The classification of cell types in the cerebral cortex is a major goal in neuroscience, guided by the expectation that elaborating a complete neuronal census will provide important insights into both healthy brain function and the pathophysiology of disease. Traditional schemes for grouping cells have largely focused on morphological, electrophysiological, and hodological features derived from ex vivo preparations. However, the development of tools for labeling and recording neurons in vivo presents substantial opportunities to broaden our knowledge of what constitutes a class of cells. Here, we propose that in vivo activity is an additional axis on which to categorize neuronal types. Our overall goal is to develop a novel strategy for linking behaviorally relevant activity with a traditional characterization of cellular properties. To that end, we focus on the role of behavioral state in modulating the firing patterns of neurons in the mouse neocortex. Several recent studies have demonstrated that locomotion is associated with significant but heterogeneous alteration in activity, with different cells showing enhanced or suppressed output during periods of motor behavior. We will take advantage of a novel green fluorescent protein, called CaMPARI2, enabling us to label cortical neurons that are active during arousal by coupling light stimulation with real-time detection of locomotion. This approach is followed by ex vivo analyses comparing locomotion-sensitive (photo-converted, red) and -insensitive (green) cells side by side.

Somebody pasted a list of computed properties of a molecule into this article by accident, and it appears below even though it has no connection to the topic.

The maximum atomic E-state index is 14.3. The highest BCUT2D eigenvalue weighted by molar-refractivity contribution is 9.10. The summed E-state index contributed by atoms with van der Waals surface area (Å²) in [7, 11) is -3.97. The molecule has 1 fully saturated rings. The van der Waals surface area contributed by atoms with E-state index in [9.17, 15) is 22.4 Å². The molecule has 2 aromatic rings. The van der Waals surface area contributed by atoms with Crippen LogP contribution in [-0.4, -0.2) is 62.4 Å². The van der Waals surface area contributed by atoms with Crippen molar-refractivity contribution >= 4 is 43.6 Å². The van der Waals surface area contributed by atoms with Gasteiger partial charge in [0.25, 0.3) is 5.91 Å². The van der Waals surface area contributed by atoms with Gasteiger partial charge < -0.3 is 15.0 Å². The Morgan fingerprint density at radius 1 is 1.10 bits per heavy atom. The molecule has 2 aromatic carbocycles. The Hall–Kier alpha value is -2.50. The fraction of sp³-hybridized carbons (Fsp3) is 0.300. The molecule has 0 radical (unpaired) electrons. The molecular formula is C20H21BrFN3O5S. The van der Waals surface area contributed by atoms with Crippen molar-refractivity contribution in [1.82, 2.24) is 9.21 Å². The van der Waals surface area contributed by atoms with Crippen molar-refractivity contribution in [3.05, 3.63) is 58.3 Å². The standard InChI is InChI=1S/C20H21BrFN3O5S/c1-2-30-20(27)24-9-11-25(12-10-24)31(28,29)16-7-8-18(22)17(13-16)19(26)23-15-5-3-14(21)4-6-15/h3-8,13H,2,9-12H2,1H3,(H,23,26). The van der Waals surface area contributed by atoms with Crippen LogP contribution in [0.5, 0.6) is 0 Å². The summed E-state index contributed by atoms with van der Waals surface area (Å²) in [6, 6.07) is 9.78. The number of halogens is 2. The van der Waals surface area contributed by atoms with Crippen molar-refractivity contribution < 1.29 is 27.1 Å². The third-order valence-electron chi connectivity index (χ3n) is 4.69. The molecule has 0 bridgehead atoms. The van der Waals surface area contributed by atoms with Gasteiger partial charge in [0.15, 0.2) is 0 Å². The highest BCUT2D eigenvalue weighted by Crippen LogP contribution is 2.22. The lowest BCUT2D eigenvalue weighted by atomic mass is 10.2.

In Aim 1, we characterize the regional and laminar differences in cells throughout the neocortex whose activity is modulated by locomotion.
In Aim 2, we examine the electrophysiological, morphological, and transcriptional properties of these cells. Overall, these efforts to gain a complete picture of functional neuronal diversity will be essential for understanding healthy brain function and for driving new interventions aimed at the prevention and treatment of neuropsychiatric disorders.
The classification of neuron types based on a variety of cellular properties is a key element in the development of models for healthy brain function and its disruption in disease. In this proposal, we have designed a novel approach for linking neuronal activity patterns associated with behavior to post-hoc ex vivo characterization of the electrophysiological, morphological, and transcriptional properties of single neurons. These studies will drive further understanding of how different kinds of brain cells contribute to both healthy behavior and neuropsychiatric disorders.